Big question

BQ3 - How do we achieve zero interruptions to water supplies by 2050?



We are currently working on the approach to answering this Big Question, and more information will be given here soon.

The areas that this Big Question covers includes:

  • Evaluate if we are contributing harmful plastics to the water cycle
  • Establish their source and effective control measures to remove them

Once we understand where the gaps are, we will produce a route map – this is a plan as to how we will answer our Big Question.

The route map will have a number of key elements. At the top will be our Big Question and then we will look to see what Outcomes we need from the research programme -if we can achieve all these outcomes we can answer the Big Question. This is the stage we are currently at for this Big Question.

The next stage will be to think about the key benefits we want the research projects to deliver to meet these outcomes.

Following this, we will plan the research projects to help deliver the benefits.

UKWIR – the UK and Irish water industry’s research body – has commissioned the first study of its kind in the UK to develop a robust approach to sampling and detection of microplastic particles in the treated water cycle. This included accurately measuring the presence of microplastic particles in potable (drinking) water, treated wastewater and in the solid residues (sludge) produced by both the water and wastewater treatment processes. Please click here to view more information.


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Enhancing equality, diversity and inclusion in the UK Water Industry.

Project Status - Project Completed

Category - Programme Management

Lack of diversity in the UK & Irish water industry workforce means that we are missing out on the talent from multiple groups who are under-represented. UK & Irish water industry workforce currently does not reflect the wider society that we serve. As companies who serve the communities around is it is vital that we have representation from within of all the various groups that we serve. This will enable us to understand the challenges and issues that our customers face, as well as reasons why they might not be receptive to our messaging (e.g. reducing water use)

OFWAT expect all of the UK Water companies to be delviering on this; a quote taken from the OFWAT 'Time to Act Together' strategy says "We want to see water companies transform their ability to serve customers and respond to the full diversity of customer needs, particularly those in vulnerable circumstances." We can only do this if we have an embedded understanding of what those customers' needs are, and the best way to achieve that is through having a diverse workforce with a wide variety of lived experiences.

Limited diversity in thought means that we are missing out on innovation opportunities. There is plenty of research available that proves that a diverse workforce brings many business benefits, and is in the interests of all. Statistics gathered by McKinsey confirm that companies in the top-quartile for gender diversity on executive teams were 21% more likely to outperform on profitability, and companies in the top-quartile for ethnic/cultural diversity on executive teams were 33% more likely to have industry-leading profitability. Companies in the bottom quartile for both gender and ethnic/cultural diversity were 29% less likely to achieve above-average profitability. Further details can be found in the 2018 McKinsey report "Delivery through Diversity" which is available free of charge.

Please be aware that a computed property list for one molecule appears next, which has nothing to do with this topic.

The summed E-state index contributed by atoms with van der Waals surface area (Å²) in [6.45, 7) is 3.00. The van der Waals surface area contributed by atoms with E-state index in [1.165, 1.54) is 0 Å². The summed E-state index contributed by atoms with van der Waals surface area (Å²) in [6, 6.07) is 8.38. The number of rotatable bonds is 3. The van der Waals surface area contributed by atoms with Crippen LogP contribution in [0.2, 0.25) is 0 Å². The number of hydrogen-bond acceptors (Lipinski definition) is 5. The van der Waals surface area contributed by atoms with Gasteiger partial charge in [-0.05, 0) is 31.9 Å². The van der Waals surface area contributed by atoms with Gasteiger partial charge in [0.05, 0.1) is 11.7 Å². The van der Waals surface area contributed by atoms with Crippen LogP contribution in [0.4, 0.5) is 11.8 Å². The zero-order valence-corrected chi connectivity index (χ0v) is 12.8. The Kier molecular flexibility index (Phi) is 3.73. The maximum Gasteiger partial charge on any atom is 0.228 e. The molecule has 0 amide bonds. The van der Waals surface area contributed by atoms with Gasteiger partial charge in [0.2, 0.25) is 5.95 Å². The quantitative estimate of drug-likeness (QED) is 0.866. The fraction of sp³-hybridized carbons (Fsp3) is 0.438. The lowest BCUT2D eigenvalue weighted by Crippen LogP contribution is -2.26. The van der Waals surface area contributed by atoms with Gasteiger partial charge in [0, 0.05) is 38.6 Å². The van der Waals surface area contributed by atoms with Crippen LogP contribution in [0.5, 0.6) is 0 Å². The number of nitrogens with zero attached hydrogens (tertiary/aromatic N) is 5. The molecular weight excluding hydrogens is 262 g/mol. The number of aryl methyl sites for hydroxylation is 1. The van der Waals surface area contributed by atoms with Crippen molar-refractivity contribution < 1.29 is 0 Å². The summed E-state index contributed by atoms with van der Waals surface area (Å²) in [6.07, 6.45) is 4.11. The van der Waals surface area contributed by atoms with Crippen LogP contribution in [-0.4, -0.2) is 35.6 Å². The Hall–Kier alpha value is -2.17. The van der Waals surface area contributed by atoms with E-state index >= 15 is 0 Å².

One of the pillars of the UK Water 2050 Strategy is 'Enabling Diverse Future-Ready People and Partnership Working' explained as "We need to ensure we have the culture, skills and partnerships to innovate to prepare for future change."

One of the specific short-term goals towards 2025 is "Training, upskilling, resource sharing, and employment development programmes support the creation of a diverse, representative and future ready workforce, which reflects are open to innovation and able to adapt to future challenges.

For example:
• through development programmes to ensure that diversity of thought, innovation skills and wider supporting skills, such as collaboration, digital, product develop and customer research, are key water sector skill-sets

The sector has a shared understanding of where future skills gaps could emerge and sector wide plans and training programmes to address any gaps identified"


PFAS and wastewater - prevalence, reduction options and costs.

Project Status - Project Completed

The release of the film 'Dark Waters' has only served to highlight a wider concern than the known issue of widespread non-compliance with the EQS for PFOS. There is emerging concern regarding the wider family of PFAS and their toxicity both to humans and in the environment. The EA is currently taking a pragmatic view and effectively relaxing the EQS for PFOS in the light of monitoring data (aqueous and biota) but this leaves unanswered issues of what to regulate and why - and then how the industry should respond, and if compliance is cost-effective.


Scoping Study - Understanding Asset Risk (BQ8).

Project Status - Project Completed


BQ03-A01-Trunk Mains Preventative Maintenance to Reduce Major Incident Risk.

Project Status - Project Completed


BQ03-B04 Optimising and balancing short-term operational interventions with long-term capital maintenance to improve water supply interruptions.

Project Status - Project Commenced

Category - Water Mains & Services & Leakage